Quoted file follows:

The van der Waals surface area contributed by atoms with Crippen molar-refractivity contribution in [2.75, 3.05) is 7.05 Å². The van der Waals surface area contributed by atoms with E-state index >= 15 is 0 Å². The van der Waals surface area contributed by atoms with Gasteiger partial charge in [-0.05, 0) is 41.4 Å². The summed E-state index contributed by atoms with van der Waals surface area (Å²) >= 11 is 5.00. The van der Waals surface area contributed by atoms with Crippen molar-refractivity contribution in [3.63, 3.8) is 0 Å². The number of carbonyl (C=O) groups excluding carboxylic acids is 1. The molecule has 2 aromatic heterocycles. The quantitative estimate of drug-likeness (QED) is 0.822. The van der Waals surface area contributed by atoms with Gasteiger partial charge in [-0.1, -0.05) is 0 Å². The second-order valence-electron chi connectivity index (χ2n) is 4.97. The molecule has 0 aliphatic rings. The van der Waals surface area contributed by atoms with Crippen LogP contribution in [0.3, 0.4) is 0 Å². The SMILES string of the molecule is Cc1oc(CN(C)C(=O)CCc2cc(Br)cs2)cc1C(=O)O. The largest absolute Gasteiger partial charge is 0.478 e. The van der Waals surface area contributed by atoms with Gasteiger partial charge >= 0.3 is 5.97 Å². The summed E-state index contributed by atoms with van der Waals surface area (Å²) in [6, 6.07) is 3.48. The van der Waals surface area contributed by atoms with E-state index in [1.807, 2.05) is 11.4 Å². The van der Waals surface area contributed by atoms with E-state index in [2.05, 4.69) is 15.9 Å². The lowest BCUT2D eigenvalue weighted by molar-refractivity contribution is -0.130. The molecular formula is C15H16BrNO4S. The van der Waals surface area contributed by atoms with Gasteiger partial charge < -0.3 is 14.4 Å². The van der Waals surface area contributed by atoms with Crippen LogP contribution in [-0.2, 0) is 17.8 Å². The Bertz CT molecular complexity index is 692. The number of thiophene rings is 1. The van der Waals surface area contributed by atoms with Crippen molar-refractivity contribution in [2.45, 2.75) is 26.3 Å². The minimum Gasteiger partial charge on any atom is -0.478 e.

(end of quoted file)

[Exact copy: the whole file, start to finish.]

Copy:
The van der Waals surface area contributed by atoms with Crippen molar-refractivity contribution in [2.75, 3.05) is 7.05 Å². The van der Waals surface area contributed by atoms with E-state index >= 15 is 0 Å². The van der Waals surface area contributed by atoms with Gasteiger partial charge in [-0.05, 0) is 41.4 Å². The summed E-state index contributed by atoms with van der Waals surface area (Å²) >= 11 is 5.00. The van der Waals surface area contributed by atoms with Crippen molar-refractivity contribution in [3.63, 3.8) is 0 Å². The number of carbonyl (C=O) groups excluding carboxylic acids is 1. The molecule has 2 aromatic heterocycles. The quantitative estimate of drug-likeness (QED) is 0.822. The van der Waals surface area contributed by atoms with Gasteiger partial charge in [-0.1, -0.05) is 0 Å². The second-order valence-electron chi connectivity index (χ2n) is 4.97. The molecule has 0 aliphatic rings. The van der Waals surface area contributed by atoms with Crippen LogP contribution in [0.3, 0.4) is 0 Å². The SMILES string of the molecule is Cc1oc(CN(C)C(=O)CCc2cc(Br)cs2)cc1C(=O)O. The largest absolute Gasteiger partial charge is 0.478 e. The van der Waals surface area contributed by atoms with Gasteiger partial charge >= 0.3 is 5.97 Å². The summed E-state index contributed by atoms with van der Waals surface area (Å²) in [6, 6.07) is 3.48. The van der Waals surface area contributed by atoms with E-state index in [1.807, 2.05) is 11.4 Å². The van der Waals surface area contributed by atoms with E-state index in [2.05, 4.69) is 15.9 Å². The lowest BCUT2D eigenvalue weighted by molar-refractivity contribution is -0.130. The molecular formula is C15H16BrNO4S. The van der Waals surface area contributed by atoms with Gasteiger partial charge < -0.3 is 14.4 Å². The van der Waals surface area contributed by atoms with Crippen LogP contribution in [-0.2, 0) is 17.8 Å². The Bertz CT molecular complexity index is 692. The number of thiophene rings is 1. The van der Waals surface area contributed by atoms with Crippen molar-refractivity contribution in [2.45, 2.75) is 26.3 Å². The minimum Gasteiger partial charge on any atom is -0.478 e.